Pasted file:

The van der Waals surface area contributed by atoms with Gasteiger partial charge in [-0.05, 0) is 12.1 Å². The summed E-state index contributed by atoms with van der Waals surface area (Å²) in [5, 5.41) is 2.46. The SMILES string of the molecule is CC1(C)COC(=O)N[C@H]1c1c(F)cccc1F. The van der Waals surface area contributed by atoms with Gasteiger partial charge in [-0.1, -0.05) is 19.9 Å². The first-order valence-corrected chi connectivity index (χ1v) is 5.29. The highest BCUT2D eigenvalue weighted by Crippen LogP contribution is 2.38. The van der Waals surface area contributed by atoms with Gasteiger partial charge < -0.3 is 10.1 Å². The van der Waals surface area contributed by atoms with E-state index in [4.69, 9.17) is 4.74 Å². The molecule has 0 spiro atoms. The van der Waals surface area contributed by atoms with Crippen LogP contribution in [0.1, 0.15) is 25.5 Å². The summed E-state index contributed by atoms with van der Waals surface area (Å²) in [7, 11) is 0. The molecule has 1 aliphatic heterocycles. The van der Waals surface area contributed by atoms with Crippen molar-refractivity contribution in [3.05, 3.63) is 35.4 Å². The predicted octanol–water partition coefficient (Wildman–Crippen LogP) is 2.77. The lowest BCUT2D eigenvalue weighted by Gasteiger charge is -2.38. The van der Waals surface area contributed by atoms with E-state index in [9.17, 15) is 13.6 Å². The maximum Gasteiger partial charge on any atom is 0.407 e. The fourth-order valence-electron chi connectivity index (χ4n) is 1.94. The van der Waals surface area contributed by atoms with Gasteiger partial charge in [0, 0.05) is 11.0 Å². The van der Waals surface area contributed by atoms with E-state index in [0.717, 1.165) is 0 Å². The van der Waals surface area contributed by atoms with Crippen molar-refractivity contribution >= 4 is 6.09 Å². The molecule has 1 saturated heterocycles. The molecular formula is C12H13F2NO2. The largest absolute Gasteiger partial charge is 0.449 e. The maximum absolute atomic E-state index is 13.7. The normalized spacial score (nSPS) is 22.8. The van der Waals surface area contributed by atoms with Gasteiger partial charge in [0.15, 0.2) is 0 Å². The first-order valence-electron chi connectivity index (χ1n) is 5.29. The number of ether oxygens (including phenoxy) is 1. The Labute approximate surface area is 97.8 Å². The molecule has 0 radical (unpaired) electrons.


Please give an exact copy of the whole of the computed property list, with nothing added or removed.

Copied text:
The van der Waals surface area contributed by atoms with Gasteiger partial charge in [-0.05, 0) is 12.1 Å². The summed E-state index contributed by atoms with van der Waals surface area (Å²) in [5, 5.41) is 2.46. The SMILES string of the molecule is CC1(C)COC(=O)N[C@H]1c1c(F)cccc1F. The van der Waals surface area contributed by atoms with Gasteiger partial charge in [-0.1, -0.05) is 19.9 Å². The first-order valence-corrected chi connectivity index (χ1v) is 5.29. The highest BCUT2D eigenvalue weighted by Crippen LogP contribution is 2.38. The van der Waals surface area contributed by atoms with Gasteiger partial charge < -0.3 is 10.1 Å². The van der Waals surface area contributed by atoms with E-state index in [4.69, 9.17) is 4.74 Å². The molecule has 0 spiro atoms. The van der Waals surface area contributed by atoms with Crippen LogP contribution in [0.1, 0.15) is 25.5 Å². The summed E-state index contributed by atoms with van der Waals surface area (Å²) in [7, 11) is 0. The molecule has 1 aliphatic heterocycles. The van der Waals surface area contributed by atoms with Crippen molar-refractivity contribution in [3.05, 3.63) is 35.4 Å². The predicted octanol–water partition coefficient (Wildman–Crippen LogP) is 2.77. The lowest BCUT2D eigenvalue weighted by Gasteiger charge is -2.38. The van der Waals surface area contributed by atoms with E-state index in [9.17, 15) is 13.6 Å². The maximum Gasteiger partial charge on any atom is 0.407 e. The fourth-order valence-electron chi connectivity index (χ4n) is 1.94. The van der Waals surface area contributed by atoms with Gasteiger partial charge in [0, 0.05) is 11.0 Å². The van der Waals surface area contributed by atoms with E-state index in [0.717, 1.165) is 0 Å². The van der Waals surface area contributed by atoms with Crippen molar-refractivity contribution >= 4 is 6.09 Å². The molecule has 1 saturated heterocycles. The molecular formula is C12H13F2NO2. The largest absolute Gasteiger partial charge is 0.449 e. The maximum absolute atomic E-state index is 13.7. The normalized spacial score (nSPS) is 22.8. The van der Waals surface area contributed by atoms with Gasteiger partial charge in [0.15, 0.2) is 0 Å². The first-order valence-electron chi connectivity index (χ1n) is 5.29. The number of ether oxygens (including phenoxy) is 1. The Labute approximate surface area is 97.8 Å². The molecule has 0 radical (unpaired) electrons.